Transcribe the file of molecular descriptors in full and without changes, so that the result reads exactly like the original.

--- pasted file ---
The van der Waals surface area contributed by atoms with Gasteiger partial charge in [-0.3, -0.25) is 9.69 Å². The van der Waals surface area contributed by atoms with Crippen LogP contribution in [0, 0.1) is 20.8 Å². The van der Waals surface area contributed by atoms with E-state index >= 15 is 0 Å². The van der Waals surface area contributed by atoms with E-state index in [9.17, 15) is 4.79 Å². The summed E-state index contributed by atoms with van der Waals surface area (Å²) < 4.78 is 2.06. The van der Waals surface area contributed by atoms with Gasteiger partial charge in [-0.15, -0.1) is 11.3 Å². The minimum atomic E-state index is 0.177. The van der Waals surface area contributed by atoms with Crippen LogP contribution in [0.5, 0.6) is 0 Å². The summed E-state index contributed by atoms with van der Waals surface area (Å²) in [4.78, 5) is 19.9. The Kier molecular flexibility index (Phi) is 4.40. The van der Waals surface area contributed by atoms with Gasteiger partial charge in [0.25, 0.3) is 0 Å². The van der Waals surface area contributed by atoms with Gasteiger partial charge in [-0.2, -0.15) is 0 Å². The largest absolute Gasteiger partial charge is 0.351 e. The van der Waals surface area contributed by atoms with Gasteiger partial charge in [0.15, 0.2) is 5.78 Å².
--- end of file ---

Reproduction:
The van der Waals surface area contributed by atoms with Gasteiger partial charge in [-0.3, -0.25) is 9.69 Å². The van der Waals surface area contributed by atoms with Crippen LogP contribution in [0, 0.1) is 20.8 Å². The van der Waals surface area contributed by atoms with E-state index >= 15 is 0 Å². The van der Waals surface area contributed by atoms with E-state index in [9.17, 15) is 4.79 Å². The summed E-state index contributed by atoms with van der Waals surface area (Å²) < 4.78 is 2.06. The van der Waals surface area contributed by atoms with Gasteiger partial charge in [-0.15, -0.1) is 11.3 Å². The minimum atomic E-state index is 0.177. The van der Waals surface area contributed by atoms with Crippen LogP contribution in [0.5, 0.6) is 0 Å². The summed E-state index contributed by atoms with van der Waals surface area (Å²) in [4.78, 5) is 19.9. The Kier molecular flexibility index (Phi) is 4.40. The van der Waals surface area contributed by atoms with Gasteiger partial charge in [0.25, 0.3) is 0 Å². The van der Waals surface area contributed by atoms with Gasteiger partial charge in [-0.2, -0.15) is 0 Å². The largest absolute Gasteiger partial charge is 0.351 e. The van der Waals surface area contributed by atoms with Gasteiger partial charge in [0.15, 0.2) is 5.78 Å².